Zimbabwe is still close enough to its guerrilla struggle of the 1970s for a glittering war record to boost political advancement, and Ms Dongo's claim is strong. She left school at the age of 15 and walked several hundred miles into neighbouring Mozambique to sign up as a freedom fighter.
"There were times when we went without food and up to 50 people could die," she recalls. "You could walk for days without food."
Ms Dongo's nom de guerre during the war, Tichaoua Muhondo, means "We will sort it out on the battlefield."
But soon after independence, she educated herself and became a highly regarded administrator, rising rapidly in the ranks of the party which Robert Mugabe insisted would rule Zimbabwe for ever. It was with Zanu PF's firm backing that she became one of the handful of women who became members of parliament in 1990.
However, while independent Zimbabwe has paid lip service to the sacrifices of those who fought for that independence, practical help has been less forthcoming.
"When we came home, things were not better," Ms Dongo explains. "The situation worsened for the ex- combatants after independence. Few were lucky and many remained bitter."
Ms Dongo first achieved national prominence when, as a founding member of the War Veterans' Association, she pledged her support to the ex-combatants and battled hard for compensation for the many who came back destitute.
Mr Mugabe himself endured 10 years in jail under Ian Smith. But in power, he has been accused of trying to hijack the concept of heroism for his own ends. Ms Dongo's first-hand experience of the struggle for independence remains for her a yardstick by which to measure the hypocrisy of the leadership.
If Ms Dongo has old-fashioned credibility, she has also established her credentials for the new era that many Zimbabweans hope for, in which those who have governed the country for personal gain will be finally removed. She has an impressive record of opposition to this class.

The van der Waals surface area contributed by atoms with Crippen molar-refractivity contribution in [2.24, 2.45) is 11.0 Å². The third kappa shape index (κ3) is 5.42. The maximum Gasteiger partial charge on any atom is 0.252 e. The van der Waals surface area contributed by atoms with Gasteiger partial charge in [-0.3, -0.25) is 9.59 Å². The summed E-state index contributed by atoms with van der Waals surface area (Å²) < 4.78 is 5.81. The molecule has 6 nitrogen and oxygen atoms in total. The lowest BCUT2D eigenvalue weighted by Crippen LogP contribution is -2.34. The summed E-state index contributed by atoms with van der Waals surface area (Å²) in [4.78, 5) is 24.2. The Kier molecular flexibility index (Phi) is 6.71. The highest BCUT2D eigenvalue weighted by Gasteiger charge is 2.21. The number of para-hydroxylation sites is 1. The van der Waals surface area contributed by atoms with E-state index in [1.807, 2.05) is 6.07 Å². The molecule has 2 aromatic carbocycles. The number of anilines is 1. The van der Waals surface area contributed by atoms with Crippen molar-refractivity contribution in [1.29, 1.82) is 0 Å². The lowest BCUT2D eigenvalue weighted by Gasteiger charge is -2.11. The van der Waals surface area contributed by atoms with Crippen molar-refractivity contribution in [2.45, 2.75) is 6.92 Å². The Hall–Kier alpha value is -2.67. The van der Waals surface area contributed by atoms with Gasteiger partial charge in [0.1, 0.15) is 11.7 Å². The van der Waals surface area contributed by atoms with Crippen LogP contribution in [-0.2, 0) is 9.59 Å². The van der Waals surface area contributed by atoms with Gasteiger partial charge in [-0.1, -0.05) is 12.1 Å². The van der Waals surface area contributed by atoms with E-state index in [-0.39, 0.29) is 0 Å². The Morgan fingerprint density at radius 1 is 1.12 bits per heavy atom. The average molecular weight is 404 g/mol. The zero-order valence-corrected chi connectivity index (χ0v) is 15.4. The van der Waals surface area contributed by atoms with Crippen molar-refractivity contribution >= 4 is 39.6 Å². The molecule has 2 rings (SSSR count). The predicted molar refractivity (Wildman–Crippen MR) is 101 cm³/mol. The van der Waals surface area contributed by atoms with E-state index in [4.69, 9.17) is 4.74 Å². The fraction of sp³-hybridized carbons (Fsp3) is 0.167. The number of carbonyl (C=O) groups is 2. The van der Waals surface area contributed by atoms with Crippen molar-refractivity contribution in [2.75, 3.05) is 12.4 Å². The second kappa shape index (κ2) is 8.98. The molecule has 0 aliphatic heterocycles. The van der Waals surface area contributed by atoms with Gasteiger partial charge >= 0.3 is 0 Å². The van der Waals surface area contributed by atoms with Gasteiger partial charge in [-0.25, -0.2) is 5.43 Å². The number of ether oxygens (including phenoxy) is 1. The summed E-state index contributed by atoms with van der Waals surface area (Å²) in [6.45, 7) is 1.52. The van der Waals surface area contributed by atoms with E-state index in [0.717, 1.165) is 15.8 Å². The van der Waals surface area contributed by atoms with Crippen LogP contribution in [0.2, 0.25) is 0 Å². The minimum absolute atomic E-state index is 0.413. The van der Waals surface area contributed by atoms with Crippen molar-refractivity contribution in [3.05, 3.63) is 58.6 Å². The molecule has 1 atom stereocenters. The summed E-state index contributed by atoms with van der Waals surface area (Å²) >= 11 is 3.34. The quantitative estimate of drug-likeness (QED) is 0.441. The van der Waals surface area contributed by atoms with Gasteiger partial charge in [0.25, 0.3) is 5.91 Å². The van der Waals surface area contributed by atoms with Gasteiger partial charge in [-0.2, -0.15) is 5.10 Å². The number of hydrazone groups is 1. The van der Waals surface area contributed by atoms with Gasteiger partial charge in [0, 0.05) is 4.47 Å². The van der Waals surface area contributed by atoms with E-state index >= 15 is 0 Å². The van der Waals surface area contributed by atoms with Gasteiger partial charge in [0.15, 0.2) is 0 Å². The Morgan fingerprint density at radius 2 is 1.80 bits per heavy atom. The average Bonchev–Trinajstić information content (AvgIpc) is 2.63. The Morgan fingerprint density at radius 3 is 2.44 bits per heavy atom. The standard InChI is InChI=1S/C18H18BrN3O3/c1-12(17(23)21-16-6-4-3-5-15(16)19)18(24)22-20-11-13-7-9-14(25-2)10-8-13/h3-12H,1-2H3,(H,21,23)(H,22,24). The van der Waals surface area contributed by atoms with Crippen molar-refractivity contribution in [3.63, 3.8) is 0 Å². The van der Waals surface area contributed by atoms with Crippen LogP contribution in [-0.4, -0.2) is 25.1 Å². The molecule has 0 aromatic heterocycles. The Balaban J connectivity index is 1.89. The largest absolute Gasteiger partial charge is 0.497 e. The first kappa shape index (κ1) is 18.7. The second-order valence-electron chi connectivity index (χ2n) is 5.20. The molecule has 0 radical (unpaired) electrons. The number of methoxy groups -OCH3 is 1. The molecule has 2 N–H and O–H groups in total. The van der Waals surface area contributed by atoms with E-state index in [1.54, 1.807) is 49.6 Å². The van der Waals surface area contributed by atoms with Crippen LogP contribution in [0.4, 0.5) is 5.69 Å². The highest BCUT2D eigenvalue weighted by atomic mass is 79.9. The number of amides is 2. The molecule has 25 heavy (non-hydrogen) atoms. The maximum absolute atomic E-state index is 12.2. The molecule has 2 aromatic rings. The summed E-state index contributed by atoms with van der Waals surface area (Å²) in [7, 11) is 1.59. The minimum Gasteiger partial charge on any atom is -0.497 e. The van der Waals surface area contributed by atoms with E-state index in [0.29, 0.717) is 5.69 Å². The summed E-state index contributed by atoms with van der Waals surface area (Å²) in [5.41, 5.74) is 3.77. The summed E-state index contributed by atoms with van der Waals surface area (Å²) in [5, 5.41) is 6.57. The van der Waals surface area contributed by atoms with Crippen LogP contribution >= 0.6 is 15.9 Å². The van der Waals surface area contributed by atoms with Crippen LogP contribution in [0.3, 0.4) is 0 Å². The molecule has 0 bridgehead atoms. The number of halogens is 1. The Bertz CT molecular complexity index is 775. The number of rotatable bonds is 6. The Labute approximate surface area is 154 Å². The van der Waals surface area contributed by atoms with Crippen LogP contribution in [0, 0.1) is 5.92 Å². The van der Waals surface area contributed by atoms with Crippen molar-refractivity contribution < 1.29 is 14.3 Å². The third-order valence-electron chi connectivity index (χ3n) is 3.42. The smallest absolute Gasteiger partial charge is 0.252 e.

Her outspokenness after her election as a Zanu PF MP resulted in her fall from grace, and Zanu PF's aged heavyweights opposed her attempt to stand as the party's candidate in last year's parliamentary elections. With the support of her Sunningdale constituents she decided to go it alone and stood as an independent.
Despite a large and loyal following she lost to a Zanu-PF-backed candidate. Confident of the strength of her support, she decided to try to expose the irregularities and rigging of the electoral system.
She became the first person to challenge the validity of election results in the High Court and in a landmark decision, the vote was annulled. After a new vote last year she emerged victorious against the party of which she was once a stalwart. Her record of protecting the rights of women, children and the poor helped her secure a place as the first woman in Zimbabwe's history to win a parliamentary seat as an independent.
She urges her constituency members to become self-sufficient and has helped set up cottage industries, including soap-making, retailing, tie-dying and wax-making. Among her plans for Sunningdale, where she lives, are to build a secondary school and day-care centres, donor-funded adult literacy classes and expand existing co-operatives.
Her preoccupations may seem small beer. But they address her constituents' real needs, and if she continues to listen to ordinary people and act on their behalf, she will be well placed to step in when the discredited old guard finally loses its grip on power.
Reyhana Masters-SmithReuse content